International Journal of Psychology & Behavior Analysis Volume 5 (2019), Article ID 5:IJPBA-157, 4 pages
Case Study
Safety Issues in Young Chinese Overseas Students: A Canadian Case Study

Lyren Chiu

Faculty of Nursing, Langara College, 100 West 49th Avenue, Vancouver, BC V5Y 2Z6, Canada
Dr. Lyren Chiu, Faculty of Nursing, Langara College, 100 West 49th Avenue, Vancouver, BC V5Y 2Z6, Canada; E-mail:
09 October 2018; 21 February 2019; 22 February 2019
Chiu L (2019) Safety Issues in Young Chinese Overseas Students: A Canadian Case study. Int J Psychol Behav Anal 5: 157. doi:


China has the largest number of international students in the world, accounting for 25% of all international students. Canada is one of the four major destination countries where Chinese parents send their children for education. According to the China Counsel General, the number of Chinese overseas students in BC was 50,000 in 2017. With the increasing numbers of Chinese overseas students, serious incidents involving the students have also increased. More than 31 deaths of overseas students have occurred around the world in the last year. Among them, Yu Lin Hai died by suicide in Richmond, BC in 2017. Safety has now become a salient issue among Chinese overseas students. The purpose of this study is to investigate the case of Yu, a 17-year-old student, in the context of international student safety. As part of the case study design, seven interviews were conducted with field observations. Newspaper reports were collected and the analysis of data and interpretations were co-created with the participants. The discussion included potential psycho-socio-cultural influences. Ultimately, the question is: Was Yu’s death a suicide or a murder? Recommendations are made for overseas students to carefully weigh their decision-making, overseas preparations, prior knowledge and coping skills; safety education; and consider possible culture shock and cultural adjustments. The rapid response to incidents, and support from the government, school, community, and family also need to be considered.

1. Background

China has the largest number of overseas students in the world, accounting for 25% of all international students. By the end of 2015, Chinese overseas students numbered 4.04 million [1]. Canada, as one of the four major destination countries (the US, Canada, Australia, Japan) for Chinese overseas students [2], was estimated to host 500,000 international students in 2017 [3]. Of these, 71,000 were minors, aged 17 years or less [3] and 24,000 were in BC [4]. Chinese overseas students accounted for one-third of the international students in Canada and 40% of the international students in BC (53,000) in 2017 [4].

With the increasing number of Chinese overseas students, their involvement in serious incidents has also increased. More than 31 deaths of overseas students have occurred around the world in the last year [5]. More than 40% of the cases were related to kidnapping, robbery, murder, and sexual assaults. Of these, 60% involved students who were under 22-years-of-age, mostly around 19-21-years.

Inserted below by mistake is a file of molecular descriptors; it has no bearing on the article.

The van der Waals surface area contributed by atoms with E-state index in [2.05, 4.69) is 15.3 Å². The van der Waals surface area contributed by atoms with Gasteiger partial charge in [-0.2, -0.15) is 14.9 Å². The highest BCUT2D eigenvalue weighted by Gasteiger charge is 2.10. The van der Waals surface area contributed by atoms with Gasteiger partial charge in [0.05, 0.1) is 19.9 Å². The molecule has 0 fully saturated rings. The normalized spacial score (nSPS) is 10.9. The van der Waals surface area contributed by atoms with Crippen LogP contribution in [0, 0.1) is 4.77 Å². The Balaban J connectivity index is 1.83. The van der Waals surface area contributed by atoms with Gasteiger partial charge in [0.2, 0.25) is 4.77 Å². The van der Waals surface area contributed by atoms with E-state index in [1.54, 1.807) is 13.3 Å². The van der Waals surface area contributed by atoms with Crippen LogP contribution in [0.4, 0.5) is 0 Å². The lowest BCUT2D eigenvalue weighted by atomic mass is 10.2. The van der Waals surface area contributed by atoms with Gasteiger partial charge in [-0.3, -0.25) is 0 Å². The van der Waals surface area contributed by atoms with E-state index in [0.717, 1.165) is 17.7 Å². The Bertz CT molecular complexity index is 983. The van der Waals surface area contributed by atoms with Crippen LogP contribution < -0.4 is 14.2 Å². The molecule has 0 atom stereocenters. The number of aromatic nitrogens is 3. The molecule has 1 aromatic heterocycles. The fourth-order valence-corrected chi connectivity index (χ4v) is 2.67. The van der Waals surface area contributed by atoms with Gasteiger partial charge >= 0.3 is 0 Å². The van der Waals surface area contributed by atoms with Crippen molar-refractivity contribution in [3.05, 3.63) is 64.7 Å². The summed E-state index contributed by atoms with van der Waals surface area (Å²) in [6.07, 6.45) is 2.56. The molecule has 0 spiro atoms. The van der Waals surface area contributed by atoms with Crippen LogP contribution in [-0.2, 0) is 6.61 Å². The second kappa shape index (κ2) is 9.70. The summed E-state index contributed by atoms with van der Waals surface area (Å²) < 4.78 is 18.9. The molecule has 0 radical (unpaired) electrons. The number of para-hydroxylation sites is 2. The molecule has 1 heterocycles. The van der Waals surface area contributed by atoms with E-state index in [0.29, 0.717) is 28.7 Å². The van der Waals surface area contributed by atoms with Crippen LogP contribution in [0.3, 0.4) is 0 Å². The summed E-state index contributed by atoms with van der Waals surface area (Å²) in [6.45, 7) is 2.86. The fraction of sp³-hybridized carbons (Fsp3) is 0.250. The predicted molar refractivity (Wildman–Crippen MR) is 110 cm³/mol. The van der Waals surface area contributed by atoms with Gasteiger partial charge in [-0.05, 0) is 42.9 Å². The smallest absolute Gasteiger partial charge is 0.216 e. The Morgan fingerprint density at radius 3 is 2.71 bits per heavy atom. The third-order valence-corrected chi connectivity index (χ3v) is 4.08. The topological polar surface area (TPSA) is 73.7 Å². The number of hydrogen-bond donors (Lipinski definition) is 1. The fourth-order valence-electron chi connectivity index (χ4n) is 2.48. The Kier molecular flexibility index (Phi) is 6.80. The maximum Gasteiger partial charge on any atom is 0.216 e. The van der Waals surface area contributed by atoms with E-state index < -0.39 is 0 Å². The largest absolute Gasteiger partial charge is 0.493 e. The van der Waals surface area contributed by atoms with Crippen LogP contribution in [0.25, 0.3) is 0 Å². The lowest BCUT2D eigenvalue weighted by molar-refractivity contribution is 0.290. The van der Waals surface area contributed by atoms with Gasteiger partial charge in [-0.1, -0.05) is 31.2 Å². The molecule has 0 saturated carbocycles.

Among the 31 cases, causes of death included: (a)passion or emotional problems, such as Haozhi Wang who was attacked by his ex’s new love in Toronto, Jeffery Hu in Melbourne who was beaten to death in Chinatown, and Lin Hai Yu in Vancouver; (b) wrong friends, such as Michael Deng in the US who was involved in a fraternity pledge at Baruch College; (c) wealth showing off, such as Peng Sun who was kidnapped in North Vancouver; and (d) lack of safety awareness, such as Yangjie Li who was raped and beaten to death in Germany and Melissa Shen who was randomly attacked by a racist in Burnaby BC.

In September 2017, a Chinese overseas student, Lin Hai Yu, was reported to have committed suicide in Richmond BC. The case captivated media attention and activated the rapid response to the safety of young Chinese students in their community. The purpose of this study is to investigate the case of Lin Hai Yu, a 17-year-old student, in the context of international student safety.

2. Materials and Methods

Using an individual case study design, I obtained verbal consent and conducted seven interviews, including interviews with Yu’s parents, an Uber taxi service owner, a community leader, and three local police officers. I took a field trip to the reported site and collected data from local Chinese newspapers. The analysis and interpretation was co-created with the participants.

3. Case Study

Yu was a 17-year-old Chinese high school student in Vancouver, who arrived at Vancouver in August 2016.Yu was reported missing on September 11, 2017. His body was found dead in East Richmond on September 22, 2017. The RCMP (police) indicated that the cause of death was not suspicious [6] and provided no further information.

Yu was a grade 12 student at David Thompson Secondary, who boarded in a homestayrun by a family friend. Yu was healthy without a history of depression, suicide attempts, or violence. Yu did not have outstanding issues at school. Yu lived with his homestay owner’s son Yan, aged 15, who constantly challenged Yu in many aspects. Yu made no Canadian friends but shared the same circle of Chinese friends with Yan. Yu often wore or used things with expensive brands, stayed at Internet cafes or ethnic shopping centres, and traveled by Uber taxi.

3.1 Emotional life